I didn't realize that because the whaling industry died in the 1840s-1850s, that Nantucket Island began repositioning as a resort area starting in the 1870s, and has issues similar to places like Barcelona, Venice, Charleston and Key West, although not with regard to cruise ship offloadings.
The Island has strong preservation standards (dating to earlier than the 1970s) and more recently they've instituted formula retail restrictions, which is rare for any community. BUT, even as problems with touristification have risen, at least they only have one main shopping district, so there can still be "useful retail," because the retail area is concentrated.
Managing the negative effects of tourism is tricky. There are at least three elements. One is "overuse" or consumption of spaces that have limited capacity. The other is how the retail mix shifts to focus on tourists and away from serving residents.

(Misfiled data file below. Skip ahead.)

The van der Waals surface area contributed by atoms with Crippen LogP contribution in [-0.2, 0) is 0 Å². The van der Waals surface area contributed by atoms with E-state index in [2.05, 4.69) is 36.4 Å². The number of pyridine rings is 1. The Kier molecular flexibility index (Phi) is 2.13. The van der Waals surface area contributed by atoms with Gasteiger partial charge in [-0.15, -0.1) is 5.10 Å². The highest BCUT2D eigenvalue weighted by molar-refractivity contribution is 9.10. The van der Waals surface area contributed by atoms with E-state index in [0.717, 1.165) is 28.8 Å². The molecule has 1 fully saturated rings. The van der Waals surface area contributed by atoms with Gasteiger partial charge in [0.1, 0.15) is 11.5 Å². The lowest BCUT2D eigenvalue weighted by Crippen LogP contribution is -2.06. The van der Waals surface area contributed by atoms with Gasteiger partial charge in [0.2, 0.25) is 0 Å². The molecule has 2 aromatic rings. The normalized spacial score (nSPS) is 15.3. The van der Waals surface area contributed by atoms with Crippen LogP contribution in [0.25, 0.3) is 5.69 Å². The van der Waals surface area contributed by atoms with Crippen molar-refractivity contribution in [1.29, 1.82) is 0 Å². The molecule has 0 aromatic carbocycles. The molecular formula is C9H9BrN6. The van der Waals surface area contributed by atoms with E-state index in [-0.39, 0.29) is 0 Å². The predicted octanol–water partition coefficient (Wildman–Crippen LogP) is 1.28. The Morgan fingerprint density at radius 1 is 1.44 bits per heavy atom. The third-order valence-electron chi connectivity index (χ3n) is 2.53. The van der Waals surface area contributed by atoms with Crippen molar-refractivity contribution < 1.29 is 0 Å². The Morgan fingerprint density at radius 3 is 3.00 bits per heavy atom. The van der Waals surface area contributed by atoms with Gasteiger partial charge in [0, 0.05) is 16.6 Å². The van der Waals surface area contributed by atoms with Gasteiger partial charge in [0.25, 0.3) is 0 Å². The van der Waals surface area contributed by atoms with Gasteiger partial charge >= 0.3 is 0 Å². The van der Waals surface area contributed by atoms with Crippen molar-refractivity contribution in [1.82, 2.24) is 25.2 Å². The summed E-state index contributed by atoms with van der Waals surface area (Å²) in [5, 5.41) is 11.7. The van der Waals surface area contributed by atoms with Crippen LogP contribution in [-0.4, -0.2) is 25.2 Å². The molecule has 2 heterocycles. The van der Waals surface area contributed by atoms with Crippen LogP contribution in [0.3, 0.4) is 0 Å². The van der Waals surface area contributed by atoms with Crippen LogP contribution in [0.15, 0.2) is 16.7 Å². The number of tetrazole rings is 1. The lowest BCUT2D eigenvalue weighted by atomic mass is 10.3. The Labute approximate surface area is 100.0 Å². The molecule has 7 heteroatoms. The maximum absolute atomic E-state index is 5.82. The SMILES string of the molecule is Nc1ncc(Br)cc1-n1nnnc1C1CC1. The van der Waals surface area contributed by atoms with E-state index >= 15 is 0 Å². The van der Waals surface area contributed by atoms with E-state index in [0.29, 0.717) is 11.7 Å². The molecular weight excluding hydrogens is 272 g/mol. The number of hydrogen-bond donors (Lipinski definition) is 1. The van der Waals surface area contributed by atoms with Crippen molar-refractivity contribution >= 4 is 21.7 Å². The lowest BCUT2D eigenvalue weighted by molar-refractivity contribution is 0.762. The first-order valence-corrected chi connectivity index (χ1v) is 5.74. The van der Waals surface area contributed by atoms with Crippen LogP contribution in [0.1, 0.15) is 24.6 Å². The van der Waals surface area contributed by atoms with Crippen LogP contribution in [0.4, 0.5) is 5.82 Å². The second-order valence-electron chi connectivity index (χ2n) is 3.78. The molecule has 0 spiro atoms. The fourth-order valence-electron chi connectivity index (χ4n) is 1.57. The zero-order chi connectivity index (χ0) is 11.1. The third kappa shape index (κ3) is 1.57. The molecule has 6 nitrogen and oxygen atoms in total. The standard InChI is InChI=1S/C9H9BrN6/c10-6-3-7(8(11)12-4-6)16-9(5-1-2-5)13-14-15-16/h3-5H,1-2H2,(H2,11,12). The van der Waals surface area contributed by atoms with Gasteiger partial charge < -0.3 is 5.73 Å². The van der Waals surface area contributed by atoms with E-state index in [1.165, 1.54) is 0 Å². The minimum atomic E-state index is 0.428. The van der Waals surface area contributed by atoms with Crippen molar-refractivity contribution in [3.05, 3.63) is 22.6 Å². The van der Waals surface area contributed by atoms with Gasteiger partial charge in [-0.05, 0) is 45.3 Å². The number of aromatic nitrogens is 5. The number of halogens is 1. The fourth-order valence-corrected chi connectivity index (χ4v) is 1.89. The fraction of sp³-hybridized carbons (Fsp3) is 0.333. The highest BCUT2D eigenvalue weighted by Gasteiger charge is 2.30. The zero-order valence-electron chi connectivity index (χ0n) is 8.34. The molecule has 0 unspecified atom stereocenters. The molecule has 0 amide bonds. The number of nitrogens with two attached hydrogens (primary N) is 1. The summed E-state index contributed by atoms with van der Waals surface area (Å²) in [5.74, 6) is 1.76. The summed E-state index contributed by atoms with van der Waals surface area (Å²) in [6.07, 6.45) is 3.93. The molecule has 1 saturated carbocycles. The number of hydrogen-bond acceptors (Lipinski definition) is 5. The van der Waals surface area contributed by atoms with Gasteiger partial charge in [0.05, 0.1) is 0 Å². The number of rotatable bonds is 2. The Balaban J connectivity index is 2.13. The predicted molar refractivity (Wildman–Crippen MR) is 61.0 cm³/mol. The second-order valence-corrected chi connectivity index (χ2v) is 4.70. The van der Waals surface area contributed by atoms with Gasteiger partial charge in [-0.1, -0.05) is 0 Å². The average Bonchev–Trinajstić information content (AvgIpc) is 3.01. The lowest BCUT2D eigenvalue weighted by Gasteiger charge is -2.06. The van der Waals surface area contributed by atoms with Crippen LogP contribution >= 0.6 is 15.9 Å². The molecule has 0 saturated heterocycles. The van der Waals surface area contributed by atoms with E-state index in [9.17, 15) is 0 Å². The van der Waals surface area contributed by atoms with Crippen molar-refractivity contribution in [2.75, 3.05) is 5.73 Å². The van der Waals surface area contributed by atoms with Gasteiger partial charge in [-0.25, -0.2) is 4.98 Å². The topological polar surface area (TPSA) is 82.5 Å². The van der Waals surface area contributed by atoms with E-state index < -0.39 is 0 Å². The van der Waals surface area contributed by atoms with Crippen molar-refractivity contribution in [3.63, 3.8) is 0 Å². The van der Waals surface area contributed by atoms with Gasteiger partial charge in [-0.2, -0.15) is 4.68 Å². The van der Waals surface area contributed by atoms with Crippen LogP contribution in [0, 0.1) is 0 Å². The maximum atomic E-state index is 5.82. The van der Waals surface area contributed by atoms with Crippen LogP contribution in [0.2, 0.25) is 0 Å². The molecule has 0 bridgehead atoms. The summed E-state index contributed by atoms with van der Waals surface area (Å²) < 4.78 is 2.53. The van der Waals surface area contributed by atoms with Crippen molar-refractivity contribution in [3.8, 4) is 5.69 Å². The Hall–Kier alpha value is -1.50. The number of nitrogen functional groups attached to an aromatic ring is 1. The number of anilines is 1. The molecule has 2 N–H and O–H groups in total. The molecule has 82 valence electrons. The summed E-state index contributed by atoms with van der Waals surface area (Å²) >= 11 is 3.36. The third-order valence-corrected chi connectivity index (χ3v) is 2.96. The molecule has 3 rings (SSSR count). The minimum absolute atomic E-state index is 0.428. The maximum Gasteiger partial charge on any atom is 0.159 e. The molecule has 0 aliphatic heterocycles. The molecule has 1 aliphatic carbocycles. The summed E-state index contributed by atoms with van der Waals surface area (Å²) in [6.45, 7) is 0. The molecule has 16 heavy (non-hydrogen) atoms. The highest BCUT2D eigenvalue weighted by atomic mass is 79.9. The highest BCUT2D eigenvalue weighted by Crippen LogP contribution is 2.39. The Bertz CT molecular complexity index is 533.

The last issue is the mitigation of retail shift and how it is dependent on the maintenance of a large contingent of residents. The ability to maintain locally-serving retail is dependent on how many residents still live there (you can't support a hardware or grocery store without customers), escalating rents, and controls on retail uses.
For example, Nantucket has a very strong "formula retail" ordinance which means you'll never see a McDonalds or Starbucks there; Laguna Beach, California has a "neighborhood serving retail" zoning overlay to help protect bookstores, hardware stores, and similar uses from being displaced, etc.